Malawi’s nurses’ union is urging President Lazarus Chakwera to allow about 2,000 nurses to work in the United States and Saudi Arabia after the government ordered the plan to be stopped.
The National Organization of Nurses and Midwives of Malawi (NONM) announced the plan a month ago, saying the nurses were forced to take jobs abroad due to high unemployment in Malawi. The health care brain drain raised concerns, and the Ministry of Labor on August 2 ordered the plan cancelled, saying the union has no legal mandate on labour migration.
Malawi’s Minister of Labour Vera Kantukule told VOA on August 2 that the decision to suspend the plans was made after considering that NONM is just a union of medical workers.
“What we told them is that if you want to be doing this thing, then you probably have to register a separate identity that will be doing the recruitment but you, the way you are, your mandate does not allow you to engage yourself in labour migration,” Kantukule said.
Kantukule said there was also a need for a memorandum of understanding between the countries where the nurses are going to work and the Malawi government, before the nurses’ organization can proceed with its plans.
The labour minister said Malawi is among the countries where the World Health Organization has put restrictions on medical workers’ migration.
“Last time, we had an inquiry from Scotland. One of the hospitals in Scotland wanted to do this,” Kantukule said. “And the Scottish government got a response from the WHO saying ‘Malawi is on the list of those countries that you cannot take their health personnel.'”
Shouts Simeza, president of the nurses’ organization in Malawi, said he is surprised by the ministry’s position.
“The minister cannot cancel this thing. The minister has no mandate all together to tell us we don’t have the mandate, that’s being rude, in fact,” Simeza said. “And it is the government that has identified us as NONM to facilitate this. And the government has often said that it is not the only entity to recruit, that’s what the head of state Lazarus Chakwera says, ‘job creation campaign.’ And that’s exactly what we are doing.”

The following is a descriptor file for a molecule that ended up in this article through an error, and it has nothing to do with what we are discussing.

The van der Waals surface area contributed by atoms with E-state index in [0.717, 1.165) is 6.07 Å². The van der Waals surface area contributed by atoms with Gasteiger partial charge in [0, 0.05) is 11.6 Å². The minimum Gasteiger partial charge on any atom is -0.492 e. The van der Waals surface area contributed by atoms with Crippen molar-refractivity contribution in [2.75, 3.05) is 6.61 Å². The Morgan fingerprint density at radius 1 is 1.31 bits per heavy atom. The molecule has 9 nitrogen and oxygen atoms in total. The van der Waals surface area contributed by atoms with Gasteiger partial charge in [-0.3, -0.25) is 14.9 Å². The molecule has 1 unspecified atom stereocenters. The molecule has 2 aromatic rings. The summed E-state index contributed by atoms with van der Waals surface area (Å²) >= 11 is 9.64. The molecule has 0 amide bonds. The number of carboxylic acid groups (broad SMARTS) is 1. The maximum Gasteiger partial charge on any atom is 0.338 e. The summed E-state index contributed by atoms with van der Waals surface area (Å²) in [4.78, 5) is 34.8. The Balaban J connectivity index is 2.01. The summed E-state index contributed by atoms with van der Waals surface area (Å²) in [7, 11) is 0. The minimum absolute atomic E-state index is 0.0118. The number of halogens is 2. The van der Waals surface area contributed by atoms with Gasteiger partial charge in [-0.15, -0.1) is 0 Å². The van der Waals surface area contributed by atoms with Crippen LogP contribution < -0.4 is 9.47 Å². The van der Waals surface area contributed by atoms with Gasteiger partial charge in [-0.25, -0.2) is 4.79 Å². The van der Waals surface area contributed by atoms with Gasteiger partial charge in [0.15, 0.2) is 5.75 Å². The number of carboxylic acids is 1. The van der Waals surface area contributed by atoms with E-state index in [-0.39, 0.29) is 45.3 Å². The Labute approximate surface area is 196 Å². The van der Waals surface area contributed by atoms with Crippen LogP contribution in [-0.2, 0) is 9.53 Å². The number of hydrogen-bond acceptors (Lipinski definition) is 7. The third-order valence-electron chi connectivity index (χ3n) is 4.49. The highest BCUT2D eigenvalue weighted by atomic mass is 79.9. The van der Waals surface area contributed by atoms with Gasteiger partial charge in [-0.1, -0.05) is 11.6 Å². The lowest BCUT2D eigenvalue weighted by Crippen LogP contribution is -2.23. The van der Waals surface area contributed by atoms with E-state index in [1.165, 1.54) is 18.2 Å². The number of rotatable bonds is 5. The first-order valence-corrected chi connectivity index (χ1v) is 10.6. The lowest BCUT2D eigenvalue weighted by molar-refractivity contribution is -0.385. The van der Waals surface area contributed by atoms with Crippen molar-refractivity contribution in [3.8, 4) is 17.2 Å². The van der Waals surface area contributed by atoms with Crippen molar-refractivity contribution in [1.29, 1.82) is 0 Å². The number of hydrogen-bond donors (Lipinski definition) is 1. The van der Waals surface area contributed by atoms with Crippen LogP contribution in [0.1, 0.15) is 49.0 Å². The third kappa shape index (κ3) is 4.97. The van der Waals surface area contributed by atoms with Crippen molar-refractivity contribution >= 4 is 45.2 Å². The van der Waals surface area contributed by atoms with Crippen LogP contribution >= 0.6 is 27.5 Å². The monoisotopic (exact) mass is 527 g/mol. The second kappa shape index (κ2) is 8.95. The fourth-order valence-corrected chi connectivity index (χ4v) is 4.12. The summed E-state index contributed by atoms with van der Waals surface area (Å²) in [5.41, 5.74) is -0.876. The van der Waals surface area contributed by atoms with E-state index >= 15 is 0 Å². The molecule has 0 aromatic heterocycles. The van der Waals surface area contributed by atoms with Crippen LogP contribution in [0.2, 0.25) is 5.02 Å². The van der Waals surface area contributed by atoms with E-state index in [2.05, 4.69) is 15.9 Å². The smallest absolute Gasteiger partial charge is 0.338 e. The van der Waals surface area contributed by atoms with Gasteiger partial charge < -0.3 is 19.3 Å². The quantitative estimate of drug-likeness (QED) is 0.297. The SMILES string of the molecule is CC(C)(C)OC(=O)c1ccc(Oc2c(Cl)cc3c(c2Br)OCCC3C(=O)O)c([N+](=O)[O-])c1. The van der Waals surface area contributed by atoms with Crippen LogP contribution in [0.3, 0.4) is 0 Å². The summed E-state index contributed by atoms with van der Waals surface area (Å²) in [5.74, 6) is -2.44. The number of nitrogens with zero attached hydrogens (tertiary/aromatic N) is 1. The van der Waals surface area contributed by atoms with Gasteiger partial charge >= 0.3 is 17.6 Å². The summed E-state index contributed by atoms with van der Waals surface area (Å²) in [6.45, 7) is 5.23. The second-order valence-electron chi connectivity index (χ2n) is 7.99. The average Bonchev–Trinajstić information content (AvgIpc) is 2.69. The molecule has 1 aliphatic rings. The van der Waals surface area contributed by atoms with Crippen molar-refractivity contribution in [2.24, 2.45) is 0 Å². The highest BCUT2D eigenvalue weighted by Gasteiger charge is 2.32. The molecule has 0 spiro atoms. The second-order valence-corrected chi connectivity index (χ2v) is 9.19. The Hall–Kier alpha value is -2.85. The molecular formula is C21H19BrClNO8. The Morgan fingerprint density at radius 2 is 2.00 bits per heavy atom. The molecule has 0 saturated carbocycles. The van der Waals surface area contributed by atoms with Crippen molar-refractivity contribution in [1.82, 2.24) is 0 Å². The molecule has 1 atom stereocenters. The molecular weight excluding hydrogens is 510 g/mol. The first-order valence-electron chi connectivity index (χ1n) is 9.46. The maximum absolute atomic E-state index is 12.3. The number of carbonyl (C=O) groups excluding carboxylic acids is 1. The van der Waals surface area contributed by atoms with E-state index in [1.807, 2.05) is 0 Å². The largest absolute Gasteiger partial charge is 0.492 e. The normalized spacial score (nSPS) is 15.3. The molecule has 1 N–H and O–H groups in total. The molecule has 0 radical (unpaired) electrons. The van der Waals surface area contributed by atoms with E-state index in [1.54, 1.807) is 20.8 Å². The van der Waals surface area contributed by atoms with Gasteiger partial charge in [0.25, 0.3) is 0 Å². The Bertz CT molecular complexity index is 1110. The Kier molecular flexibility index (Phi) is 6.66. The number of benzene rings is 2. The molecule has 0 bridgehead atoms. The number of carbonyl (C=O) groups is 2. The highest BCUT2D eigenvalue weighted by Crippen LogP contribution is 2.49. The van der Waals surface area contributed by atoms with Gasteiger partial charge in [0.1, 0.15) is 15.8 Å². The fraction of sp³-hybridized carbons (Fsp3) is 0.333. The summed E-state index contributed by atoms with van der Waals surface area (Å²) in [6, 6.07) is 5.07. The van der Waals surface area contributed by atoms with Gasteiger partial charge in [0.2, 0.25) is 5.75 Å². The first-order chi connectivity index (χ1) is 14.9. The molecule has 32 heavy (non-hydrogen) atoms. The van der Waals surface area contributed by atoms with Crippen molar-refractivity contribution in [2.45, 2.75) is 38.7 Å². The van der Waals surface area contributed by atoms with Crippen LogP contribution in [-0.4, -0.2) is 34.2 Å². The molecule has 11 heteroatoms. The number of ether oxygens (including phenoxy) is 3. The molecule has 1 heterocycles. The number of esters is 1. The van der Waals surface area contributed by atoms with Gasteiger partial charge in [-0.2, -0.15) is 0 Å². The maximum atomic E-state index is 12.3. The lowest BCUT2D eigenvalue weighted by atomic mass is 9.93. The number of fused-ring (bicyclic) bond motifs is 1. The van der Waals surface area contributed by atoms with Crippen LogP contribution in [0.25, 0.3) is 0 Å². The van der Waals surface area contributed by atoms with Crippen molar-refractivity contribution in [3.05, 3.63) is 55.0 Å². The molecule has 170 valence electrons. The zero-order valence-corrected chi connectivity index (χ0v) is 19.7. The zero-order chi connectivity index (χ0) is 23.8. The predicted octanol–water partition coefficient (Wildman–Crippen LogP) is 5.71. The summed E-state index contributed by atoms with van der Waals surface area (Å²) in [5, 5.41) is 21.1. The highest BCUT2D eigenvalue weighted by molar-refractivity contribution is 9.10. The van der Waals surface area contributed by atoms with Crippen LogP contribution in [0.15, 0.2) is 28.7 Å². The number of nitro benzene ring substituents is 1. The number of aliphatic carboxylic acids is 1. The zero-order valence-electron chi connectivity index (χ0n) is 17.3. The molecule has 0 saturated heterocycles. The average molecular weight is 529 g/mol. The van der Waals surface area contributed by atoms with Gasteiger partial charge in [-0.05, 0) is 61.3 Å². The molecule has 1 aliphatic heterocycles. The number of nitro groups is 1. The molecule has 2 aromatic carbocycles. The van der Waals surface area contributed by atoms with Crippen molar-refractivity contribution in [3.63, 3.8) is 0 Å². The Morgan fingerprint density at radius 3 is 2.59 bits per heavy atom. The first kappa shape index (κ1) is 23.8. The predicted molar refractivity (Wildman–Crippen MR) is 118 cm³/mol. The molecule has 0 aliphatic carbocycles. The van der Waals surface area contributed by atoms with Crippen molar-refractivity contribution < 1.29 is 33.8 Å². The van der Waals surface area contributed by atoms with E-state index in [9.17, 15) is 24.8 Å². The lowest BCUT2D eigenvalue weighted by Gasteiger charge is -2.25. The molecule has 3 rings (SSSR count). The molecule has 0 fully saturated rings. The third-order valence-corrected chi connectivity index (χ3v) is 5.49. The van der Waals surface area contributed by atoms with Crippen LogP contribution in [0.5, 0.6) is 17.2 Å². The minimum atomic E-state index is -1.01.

Simeza said the decision to seek jobs for nurses abroad came because 3,000 trained nurses in Malawi are unemployed.
Simeza said the earlier arrangement was that the first group of 1,000 nurses was expected to leave for Saudi Arabia this month. The plan is to send 1,000 each year for a five-year project.
But he said there was a delay because they were waiting for guidelines from various ministries including the Ministry of Health, Ministry of Foreign Affairs and Ministry of Labor on how to move forward.
“The team that we are sending out are our members, our members,” Simeza said.
“They are not employed by a government ministry. So they don’t belong to any ministry, they don’t. So we went seeking guidance from the Ministry of Labor on the safety and security of the membership that is going to the U.S. [and] Saudi Arabia.”
The Malawi government said recently that it cannot recruit more nurses now, because of financial constraints.
In a statement on August 2, a group of Malawi’s nurses and midwives urged Chakwera to intervene and prevent the Ministry of Labor from halting the plan to send some of them abroad to work.